December 6: This morning I was awakened by being tossed into midair and slammed back down onto the mattress (which isn’t very thick, and under which is wood). Philipp had apparently started driving before I woke up. My favorite thing.

Montserrat is a multi-peaked mountain northwest of Barcelona that is home to Santa Maria de Montserrat, a benedictine abbey housing the Virgin of Montserrat sanctuary, named in some legends as the home of the holy grail. The sanctuary is supposedly the second biggest tourist attraction in all of Spain, second only to the Alhambra.

Today, our mission was to get up that mountain to the sanctuary using only the power of our thighs. We drove to Monistrol de Montserrat, broke out the bicycles and headed off.



We cycled for 90 minutes steep uphill. All those torturous McFit spin classes that I did all summer long finally paid off— my performance was much better than it had been when we were cycling in Switzerland last year **pats self on shoulder**.


About a kilometer or two away from where the sanctuary was, the line of people waiting in their cars started. Traffic was not moving an inch, and they were all standing outside their vehicles bored out of their minds. We were so glad we hadn’t tried to take the bus up here. When we arrived at the entrance, we saw why it was at such a standstill. Apparently, the top of the mountain was so full with cars that it had reached the limit, and they were preventing new people from entering until other people left.

We passed by all the cars with big grins on faces and arrived at the top.

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We walked along the edge of the mountain along the road to the abbey. Nearby was the sanctuary.


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We waited on line to take a walk through the hallways of the sanctuary and touch the little Virgin Mary shrine. Photos were any form of noise-making were technically forbidden,  but no one was being quiet and every person had their phones or go pros out literally the entire time, in full view of the walking guide person.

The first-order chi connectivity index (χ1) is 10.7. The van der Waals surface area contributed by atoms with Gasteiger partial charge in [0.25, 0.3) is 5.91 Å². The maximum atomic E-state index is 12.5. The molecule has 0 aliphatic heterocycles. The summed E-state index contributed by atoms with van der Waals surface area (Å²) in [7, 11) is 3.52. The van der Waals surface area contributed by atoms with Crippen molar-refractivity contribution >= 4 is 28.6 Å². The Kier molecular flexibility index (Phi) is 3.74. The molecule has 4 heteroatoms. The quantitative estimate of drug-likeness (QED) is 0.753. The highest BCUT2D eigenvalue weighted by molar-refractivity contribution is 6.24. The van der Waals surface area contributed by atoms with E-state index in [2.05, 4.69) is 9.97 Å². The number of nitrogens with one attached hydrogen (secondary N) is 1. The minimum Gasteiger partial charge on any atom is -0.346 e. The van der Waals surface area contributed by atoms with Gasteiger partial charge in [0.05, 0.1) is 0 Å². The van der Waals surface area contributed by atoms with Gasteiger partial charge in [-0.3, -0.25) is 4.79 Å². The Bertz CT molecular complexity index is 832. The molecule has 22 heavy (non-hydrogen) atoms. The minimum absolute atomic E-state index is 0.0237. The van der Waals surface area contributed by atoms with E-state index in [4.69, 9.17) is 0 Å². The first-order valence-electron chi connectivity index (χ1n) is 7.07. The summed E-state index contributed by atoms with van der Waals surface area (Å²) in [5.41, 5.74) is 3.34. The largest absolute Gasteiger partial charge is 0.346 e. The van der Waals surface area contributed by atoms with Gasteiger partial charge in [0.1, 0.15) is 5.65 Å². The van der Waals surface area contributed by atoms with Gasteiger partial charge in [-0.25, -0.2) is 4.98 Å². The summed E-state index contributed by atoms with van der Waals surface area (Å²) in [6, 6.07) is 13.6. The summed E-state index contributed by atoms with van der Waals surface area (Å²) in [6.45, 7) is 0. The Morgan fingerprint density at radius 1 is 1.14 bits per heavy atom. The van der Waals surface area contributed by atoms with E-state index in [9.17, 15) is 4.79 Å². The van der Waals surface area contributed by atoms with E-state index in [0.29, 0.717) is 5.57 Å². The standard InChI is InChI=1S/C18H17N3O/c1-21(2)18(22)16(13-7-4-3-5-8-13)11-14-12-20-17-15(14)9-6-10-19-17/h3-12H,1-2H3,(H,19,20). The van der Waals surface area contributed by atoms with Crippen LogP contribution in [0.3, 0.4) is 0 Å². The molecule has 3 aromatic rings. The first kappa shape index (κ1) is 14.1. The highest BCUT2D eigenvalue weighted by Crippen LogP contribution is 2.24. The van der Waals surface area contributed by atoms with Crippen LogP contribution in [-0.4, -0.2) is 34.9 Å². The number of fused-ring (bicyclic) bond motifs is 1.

When we arrived at the end of the church, we walked up a little set of stairs to the shrine, which was set above the alter of the church in a little room, and EVERY person walked up to the shrine, posed for a photo while touching it, and then walked on. Every single person.



I felt a little like I had been thrown into some postmodern nihilistic dystopian movie or something. We’re in this supposedly super holy important place where all these super-Christians are here visiting, and all they do when they get to the shrine that they traveled all this way to see is take a picture and move on? Personally, I’m not religious and don’t pretend to be, but most of the people that were there were “pilgrims”. You’d think that they would be like, I don’t know, praying or meditating or something resembling reflective, spiritual activity? Unless buying candles and lighting them counts?

IMG_7659 I liked the paintings on the walls and the stained glass the most.IMG_7647 IMG_7651


It’s difficult to feel the gravity of this place when there are so many people running around and it’s so loud and hectic. I felt much more impressed by the views outside. You could see the other peaks of Montserrat, all twisty and jutted out. Incredible how big and oddly formed this mass is.


It had taken us 90 minutes to cycle up to the sanctuary, but only fifteen to get back down to the bus. We had definitely earned the downhill joyride. When we got back we ate pumpkin soup and set off southeast towards Terassa, to McFit.


On the way, we made a disastrous wrong turn and ended up on the highway, which you have to pay to use. Even worse, we were heading back in exactly the direction we came from, making the last half hour of struggling through the hilly country roads all for naught. We had to drive on the highway for fifteen kilometers to get to the next exit, which was for Montserrat, where we started. The toll was SIX EUROS and seventy nine cents, for traveling the distance of one single exit. Philipp, who had been in the foulest of foul moods all the way here, now completely lost his shit and flipped out at the toll booth and almost got us arrested.


In the end, he paid up, and we struggled again through the same hilly country roads, made the correct turn, and arrived in Terassa.

But Terassa turned out to be a dud. There was absolutely nowhere to park our giant bus, so we continued on to Rubi, where the next McFit was. We worked out, showered (TWO SHOWERS IN TWO DAYS WHAT) and kept driving to find somewhere to sleep. We ended up in a quiet parking lot in Mollins de Rei. After a long day, we went to sleep.

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